Thursday 19 February 2009

A holiday from abuse?

We all need a holiday occasionally, but perhaps what we need more is a holiday from being abused by holiday clubs.

Yes, we’ve had another problem reported to us about holiday clubs. Before a certain company gets angry and threatens us with all sorts of legal nastiness again, I don’t mean “The Holiday Club” specifically, I mean holiday clubs in general.

Just to refresh your memory, in 2007 we reported on the problems various consumers had reported to us regarding a company called Suntide, who trade as "The Holiday Club". The problem they had was that once they had joined they weren’t permitted to leave. The contract they signed was “irrevocable”, something they could never cancel. We reported on the facts that were reported to us and commented that we felt it was unfair never to allow consumers to terminate a contract, even when they had paid everything they owed. That is just unreasonable. You can close a bank account, you can terminate a lease, you can even end your marriage if you follow some basic procedures and settle your debts. So why couldn’t you terminate a contract with The Holiday Club, that’s what we wanted to know.

So what was their reaction? They instructed their lawyers to send us a variety of threatening letters saying we had defamed them, interfered with their freedom to operate and that we had accused them of being cruel to cute, furry little animals.

Of course we hadn’t done any of these things. We wrote back to them on various occasions and told them to get a grip and leave us alone. Which they did, we didn’t hear from them again.

Now we’ve had another complaint, this time about another holiday club. This time it’s a company called Flexi-Club. The problem goes like this. While on holiday in South Africa a few months ago a couple, presumably after a few of those brightly-coloured drinks with the little umbrellas, were sweet-talked into signing a Flexi-Club membership application. In fact, they signed a 1-year credit agreement to buy the initial membership.

Remember how these clubs work. You pay an initial membership fee that includes a number of points that dictates the value of the holidays you can take. You then pay an annual fee that is dictated by the club for the on-going maintenance of your membership.

The problem that this consumer faced was that once they got back home from their holiday they realised that that had hopelessly over-extended themselves. Along with bond repayments, food, school fees and everything else they simply couldn’t afford the membership. They phoned Flexi-Club, emailed them, wrote to them and faxed them, sent them blood and other bodily fluid samples, pleading with Flexi-Club to let them change their minds. No such luck.

Of course it’s true that they DID voluntarily sign a contract. Nobody held a gun to their heads, they weren’t in fear for their lives. What’s more the credit agreement they signed to pay the initial membership fee did, in fact, have a cancellation clause. OK, a perfectly useless cancellation clause. It says that they can change their minds but only within 5 business days and only if they did so in writing. Which of course was useless because they were on holiday at the time. The cancellation clause also doesn’t count if they signed the agreement at Flexi-Club’s office.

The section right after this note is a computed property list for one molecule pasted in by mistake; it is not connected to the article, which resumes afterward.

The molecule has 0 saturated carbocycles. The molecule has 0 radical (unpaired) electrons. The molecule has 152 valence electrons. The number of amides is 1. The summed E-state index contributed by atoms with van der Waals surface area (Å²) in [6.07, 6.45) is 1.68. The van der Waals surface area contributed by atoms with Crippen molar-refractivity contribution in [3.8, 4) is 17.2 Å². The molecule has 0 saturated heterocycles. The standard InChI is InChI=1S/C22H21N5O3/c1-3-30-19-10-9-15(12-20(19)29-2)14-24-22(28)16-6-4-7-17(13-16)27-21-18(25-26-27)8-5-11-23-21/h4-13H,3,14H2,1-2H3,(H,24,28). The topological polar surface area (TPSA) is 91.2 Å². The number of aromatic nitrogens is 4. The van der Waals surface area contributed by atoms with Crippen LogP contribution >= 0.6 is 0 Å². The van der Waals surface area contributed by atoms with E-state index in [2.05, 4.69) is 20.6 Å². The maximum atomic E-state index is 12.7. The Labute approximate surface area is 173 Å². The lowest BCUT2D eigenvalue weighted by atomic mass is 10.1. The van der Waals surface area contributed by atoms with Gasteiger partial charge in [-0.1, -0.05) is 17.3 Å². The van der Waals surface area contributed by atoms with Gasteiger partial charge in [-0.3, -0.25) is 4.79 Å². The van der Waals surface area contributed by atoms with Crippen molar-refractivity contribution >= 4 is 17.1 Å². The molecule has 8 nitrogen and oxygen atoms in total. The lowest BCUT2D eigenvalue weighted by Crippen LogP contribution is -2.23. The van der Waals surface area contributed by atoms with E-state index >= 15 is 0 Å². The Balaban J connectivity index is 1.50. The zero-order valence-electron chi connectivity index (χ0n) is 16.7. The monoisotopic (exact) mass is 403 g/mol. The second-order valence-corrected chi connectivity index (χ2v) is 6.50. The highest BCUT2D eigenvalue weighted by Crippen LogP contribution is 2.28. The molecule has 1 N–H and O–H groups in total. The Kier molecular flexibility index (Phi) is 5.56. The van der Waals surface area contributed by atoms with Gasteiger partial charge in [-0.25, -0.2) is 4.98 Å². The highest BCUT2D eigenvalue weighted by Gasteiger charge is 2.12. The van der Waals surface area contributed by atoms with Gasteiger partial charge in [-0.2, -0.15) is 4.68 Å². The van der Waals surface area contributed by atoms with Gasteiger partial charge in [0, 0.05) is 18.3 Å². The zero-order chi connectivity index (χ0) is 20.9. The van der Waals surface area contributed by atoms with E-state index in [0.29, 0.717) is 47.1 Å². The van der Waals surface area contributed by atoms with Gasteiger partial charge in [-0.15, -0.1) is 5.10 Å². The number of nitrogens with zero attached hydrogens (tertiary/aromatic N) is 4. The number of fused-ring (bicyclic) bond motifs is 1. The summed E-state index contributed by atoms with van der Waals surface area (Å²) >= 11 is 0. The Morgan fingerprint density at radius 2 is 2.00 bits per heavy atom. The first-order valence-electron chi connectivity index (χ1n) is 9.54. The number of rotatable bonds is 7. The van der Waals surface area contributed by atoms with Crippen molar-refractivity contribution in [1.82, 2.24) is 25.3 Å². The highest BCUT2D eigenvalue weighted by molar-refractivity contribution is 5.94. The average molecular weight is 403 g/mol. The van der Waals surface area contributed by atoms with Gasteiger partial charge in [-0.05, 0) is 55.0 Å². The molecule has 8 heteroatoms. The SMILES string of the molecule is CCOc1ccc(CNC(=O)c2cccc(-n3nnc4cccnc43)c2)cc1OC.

So the problem is that once you sign the contract you’re committed and there’s little chance you can get out of it. However, then there is the other problem. Nowhere in the contract and regulations that the consumer was given does it describe how they can change their minds after they’ve paid the membership fee. There’s no obvious way they can terminate their membership of this “Club”. That’s the problem with holiday clubs in general. They all appear to be lifetime commitments and that’s wrong. It’s particularly wrong as they rarely, if ever, tell you this before you sign the contract. You only find this out when you change your mind later.

That was the problem with The Holiday Club and it seems to be the same with Flexi-Club. It’s very easy to get caught but very difficult, if not impossible, to escape.

We contacted Flexi-Club to ask about how members can leave but they have treated us the same way they treated the consumer who contacted us. We’ve been ignored.

So what’s our advice regarding holiday clubs?

Steer clear of them. They’re not even a very good way of taking holidays. They give you little flexibility, there are huge restrictions on when you can go on holiday, where you can go and, most importantly, they only provide accommodation. They don’t pay for your transport, food, drink or entertainment. You are much better off going to your local travel agent and finding what amazing special deals they have on offer.

If you do a quick search of other consumer advocacy web site you’ll see that we are not the only ones warning people about holiday clubs in general and certain clubs in particular. You can see some links to these reports on our web site. If you fancy some amusement you can also see some of the threatening letters we got last time as well as our very polite letters back to them suggesting where they could stick their silly threats.

This week’s stars
  • Khumo at Air Botswana yet again for outstanding customer care, for energy and dedication.
  • Willem and the entire team at Cafe Dijo for running an incredibly friendly restaurant.

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